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Lent for Leaders

In our effort to help others observe the season, we can fail to consider what we need.

Many leaders have mixed feelings about Lent. Perhaps you’ve noticed that some of your congregants use Lent as a way to gain God’s favor rather than repenting of sin and consecrating themselves to God. Such misguided theology can make Lent a burden rather than a tool to make us more Christ-like. What about you? Have you lost sight of what Lent is all about?

For years, I practiced Lent the way most people do. I thought of something I really liked or was dependent on and gave it up. I didn’t spend much time deciding what that sacrifice was going to be. Instead, I often chose something that seemed obvious, such as chocolate or TV.

However, I’m a pretty disciplined eater and not terribly dependent on entertainment. So while giving up chocolate or TV may be hugely important for someone else, it didn’t impact me much. That all changed, though, one Lenten season when I felt compelled to take time to pray about what I should give up. The thing that came through loud and clear was that I needed to give up fear and worry.

I have to admit this goes against the idea of giving up something you love, because I certainly have no affection for my sins of fear and worry. But if Lent is truly a time to repent of sin and walk closer with God, then it makes perfect sense.

I didn’t talk much about my decision to give up fear and worry because I wasn’t at all sure how it was going to go or if I was truly going to be able to give it up. So, I kept it mostly between God and me and asked him to give me the Holy Spirit’s power to recognize and conquer my fear and worry.

The results were truly life-changing. During the 40 days of Lent, I conquered a lifetime of fear that had plagued and harassed me for decades. I feel utterly and completely delivered.

As we head into Lent this year, I urge you to do three things to make the most of the season:

Take time to ask yourself hard questions.

Many leaders, especially women, are so wrapped up in others’ needs, we don’t recognize our own until we hit the point of exhaustion. Lent provides a perfect time to evaluate your relationship with God and to discover what you truly need.

Perhaps, you’re battling an addiction of some kind that you haven’t admitted, even to yourself. Or maybe you have deep-seated anger toward others or yourself. Maybe you want to please others so much that you can never say no to anything.

To help you figure out any weak areas in your life, ask yourself the following series of questions:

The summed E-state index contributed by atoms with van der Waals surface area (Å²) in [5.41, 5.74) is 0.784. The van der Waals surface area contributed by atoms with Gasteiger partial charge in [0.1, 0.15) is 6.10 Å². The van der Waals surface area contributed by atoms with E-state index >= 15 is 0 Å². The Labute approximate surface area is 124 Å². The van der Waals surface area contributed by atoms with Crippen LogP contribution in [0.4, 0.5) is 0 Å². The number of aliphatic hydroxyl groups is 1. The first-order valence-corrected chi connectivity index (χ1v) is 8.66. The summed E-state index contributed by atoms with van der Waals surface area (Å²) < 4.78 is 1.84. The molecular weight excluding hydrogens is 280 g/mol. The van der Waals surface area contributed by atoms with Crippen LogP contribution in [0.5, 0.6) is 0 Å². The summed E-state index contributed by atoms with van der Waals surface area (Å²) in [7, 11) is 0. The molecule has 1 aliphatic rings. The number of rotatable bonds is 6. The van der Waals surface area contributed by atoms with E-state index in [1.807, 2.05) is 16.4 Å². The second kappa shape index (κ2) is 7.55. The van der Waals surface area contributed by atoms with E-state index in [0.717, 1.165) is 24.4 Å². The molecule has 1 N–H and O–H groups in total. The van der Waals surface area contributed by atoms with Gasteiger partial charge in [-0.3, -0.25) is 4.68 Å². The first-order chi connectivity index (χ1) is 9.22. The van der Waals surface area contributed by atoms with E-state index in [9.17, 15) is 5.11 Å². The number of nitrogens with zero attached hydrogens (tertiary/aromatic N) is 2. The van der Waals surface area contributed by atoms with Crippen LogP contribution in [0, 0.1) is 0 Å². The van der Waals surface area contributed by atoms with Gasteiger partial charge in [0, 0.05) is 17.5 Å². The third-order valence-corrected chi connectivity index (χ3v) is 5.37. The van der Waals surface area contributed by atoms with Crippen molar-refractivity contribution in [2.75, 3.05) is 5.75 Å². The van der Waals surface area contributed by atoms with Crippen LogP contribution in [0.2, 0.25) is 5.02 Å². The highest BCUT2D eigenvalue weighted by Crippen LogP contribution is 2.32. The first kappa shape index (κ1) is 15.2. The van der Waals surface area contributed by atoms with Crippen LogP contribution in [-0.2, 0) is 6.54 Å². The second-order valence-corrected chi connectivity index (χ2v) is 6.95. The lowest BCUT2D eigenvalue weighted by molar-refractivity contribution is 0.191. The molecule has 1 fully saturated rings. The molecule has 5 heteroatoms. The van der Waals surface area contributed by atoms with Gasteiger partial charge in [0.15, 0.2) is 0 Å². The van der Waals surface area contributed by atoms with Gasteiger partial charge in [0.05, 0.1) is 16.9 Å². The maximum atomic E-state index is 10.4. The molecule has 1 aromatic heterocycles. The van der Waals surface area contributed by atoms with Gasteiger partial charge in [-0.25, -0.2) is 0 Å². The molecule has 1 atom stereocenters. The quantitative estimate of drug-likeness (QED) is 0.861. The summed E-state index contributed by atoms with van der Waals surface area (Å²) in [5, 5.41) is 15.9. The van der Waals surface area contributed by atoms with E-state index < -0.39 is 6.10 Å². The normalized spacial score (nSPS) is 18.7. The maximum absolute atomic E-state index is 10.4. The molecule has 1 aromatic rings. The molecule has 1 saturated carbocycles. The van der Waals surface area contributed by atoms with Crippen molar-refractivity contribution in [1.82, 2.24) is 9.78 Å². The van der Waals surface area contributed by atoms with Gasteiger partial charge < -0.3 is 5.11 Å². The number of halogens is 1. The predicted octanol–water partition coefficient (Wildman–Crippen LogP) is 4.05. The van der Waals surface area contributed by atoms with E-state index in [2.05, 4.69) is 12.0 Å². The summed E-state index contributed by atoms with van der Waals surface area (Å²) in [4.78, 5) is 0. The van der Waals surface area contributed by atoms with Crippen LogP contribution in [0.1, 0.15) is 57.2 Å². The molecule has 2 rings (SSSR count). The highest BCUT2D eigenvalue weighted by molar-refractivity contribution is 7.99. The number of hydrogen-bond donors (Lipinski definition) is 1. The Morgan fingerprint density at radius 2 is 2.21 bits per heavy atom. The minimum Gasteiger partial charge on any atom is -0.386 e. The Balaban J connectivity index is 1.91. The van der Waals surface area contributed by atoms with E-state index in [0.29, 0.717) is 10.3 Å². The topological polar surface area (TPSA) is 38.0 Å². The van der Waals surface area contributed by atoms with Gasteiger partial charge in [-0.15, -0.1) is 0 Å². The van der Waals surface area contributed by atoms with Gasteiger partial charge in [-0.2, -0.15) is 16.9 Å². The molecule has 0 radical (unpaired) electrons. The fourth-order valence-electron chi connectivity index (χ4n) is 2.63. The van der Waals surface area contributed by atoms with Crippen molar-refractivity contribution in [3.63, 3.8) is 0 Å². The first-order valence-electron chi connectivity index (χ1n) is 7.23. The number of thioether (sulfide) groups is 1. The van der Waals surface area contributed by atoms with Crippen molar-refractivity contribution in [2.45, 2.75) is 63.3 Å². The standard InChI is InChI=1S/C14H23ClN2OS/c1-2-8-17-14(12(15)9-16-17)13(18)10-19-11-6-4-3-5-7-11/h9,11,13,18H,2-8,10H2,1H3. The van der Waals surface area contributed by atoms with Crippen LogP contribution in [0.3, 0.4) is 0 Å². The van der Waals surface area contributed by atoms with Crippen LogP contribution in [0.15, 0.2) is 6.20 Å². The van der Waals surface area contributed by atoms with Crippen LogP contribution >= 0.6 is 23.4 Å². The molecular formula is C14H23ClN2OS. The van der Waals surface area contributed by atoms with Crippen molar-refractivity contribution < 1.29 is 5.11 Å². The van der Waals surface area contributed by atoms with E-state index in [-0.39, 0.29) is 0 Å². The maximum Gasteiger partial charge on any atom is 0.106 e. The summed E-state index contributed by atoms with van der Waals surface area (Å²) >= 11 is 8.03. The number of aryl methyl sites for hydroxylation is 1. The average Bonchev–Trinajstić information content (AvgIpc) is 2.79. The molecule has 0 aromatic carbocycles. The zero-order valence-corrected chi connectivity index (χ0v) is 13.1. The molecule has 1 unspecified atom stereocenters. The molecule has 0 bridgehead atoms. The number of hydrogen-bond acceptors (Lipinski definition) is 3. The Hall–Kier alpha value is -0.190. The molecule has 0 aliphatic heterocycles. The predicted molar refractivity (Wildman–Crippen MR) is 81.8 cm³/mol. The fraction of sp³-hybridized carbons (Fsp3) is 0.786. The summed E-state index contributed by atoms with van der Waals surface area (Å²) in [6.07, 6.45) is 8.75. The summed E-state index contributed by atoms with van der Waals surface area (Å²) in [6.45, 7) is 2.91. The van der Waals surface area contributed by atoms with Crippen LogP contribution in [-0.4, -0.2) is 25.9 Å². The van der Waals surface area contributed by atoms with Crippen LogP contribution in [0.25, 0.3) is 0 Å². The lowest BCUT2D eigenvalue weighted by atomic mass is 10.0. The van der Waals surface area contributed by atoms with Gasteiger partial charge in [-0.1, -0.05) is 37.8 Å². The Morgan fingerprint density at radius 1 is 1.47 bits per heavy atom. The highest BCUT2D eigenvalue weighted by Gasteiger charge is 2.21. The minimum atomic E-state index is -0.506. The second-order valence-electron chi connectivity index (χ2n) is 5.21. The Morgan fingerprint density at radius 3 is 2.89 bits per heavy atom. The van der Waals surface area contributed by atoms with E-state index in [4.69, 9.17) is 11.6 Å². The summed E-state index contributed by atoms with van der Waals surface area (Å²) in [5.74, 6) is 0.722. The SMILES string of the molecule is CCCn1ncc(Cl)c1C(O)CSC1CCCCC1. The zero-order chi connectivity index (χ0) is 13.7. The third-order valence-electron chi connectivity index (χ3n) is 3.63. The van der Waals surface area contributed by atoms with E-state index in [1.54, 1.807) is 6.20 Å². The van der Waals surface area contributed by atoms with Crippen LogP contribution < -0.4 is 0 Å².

• Am I involved in leadership for the right reasons? Do I long for affirmation? Am I trying to validate my worth?
  • What kind of leader am I? Do I try to control those under me, or do I give them freedom to minister as they chose? Do I coerce others to fall in with my agenda? Do I respect other’s opinions and seek to learn from them? Am I humble?
  • What is my weakest area? Do I lack self-control? If so, in what area?
  • What characteristic do I hate about myself? What would I most like to change about myself if I could?
  • Is there some area of my life that feels out of control? If so, what is it and why?
  • Do I believe God loves me—truly loves me—regardless of my behavior? Do I need to be reminded of how much he loves me?
Listen to God as you plan your 40 days.

After you’ve asked yourself those questions, narrow down your weaknesses to what you consider to be the biggest hindrance in your life. Take that issue before God and look up any Scriptures you can find that address the subject. What does God say about this issue? Then pray over those passages and ask God to give you insight into what’s really going on in your heart and mind.

What would it look like to give up this issue for 40 days? When we give up chocolate for Lent, it’s fairly simple to know how to give it up, but when we give up a character quality, it can be much more difficult. For example, if you’ve determined to give up anger because it’s been a lifelong problem, you’ll need the Holy Spirit’s help. Write down the passages of Scripture you looked up on anger and keep them handy so you can read them repeatedly over the course of the 40 days.

When we confront deep-seated issues like anger, we often find that it’s such a part of the fabric of our being that we didn’t realize how much it had been controlling us. So ask God to make you aware of every time that anger (or fear or worry) begins to build in you. When you’re aware of it, immediately confess it and ask for God’s help to give the situation to him. Then think, I gave up anger. I don’t get to go there. Take it God and change my heart. After doing this for 40 days, it will become a habit.

Focus on what you’re gaining.

The Lenten and Easter season is a particularly busy time, so it’s easy to neglect yourself or become so focused on what you’re giving up that you miss out on what you’re gaining. So, as you work at giving up whatever God wants you to give up, remember why you’re doing it: to experience the power and joy of the Resurrection in your life. If you keep that at the center of your thoughts, Lent can be turned from a time of sorrow and drudgery to anticipation and peace.

JoHannah Reardon was so impacted by giving up fear for Lent that she is writing a book on how to conquer fear in 40 days. Find her family devotional, Proverbs for Kids, and her many novels at www.johannahreardon.com.

February04, 2016 at 8:00 AM

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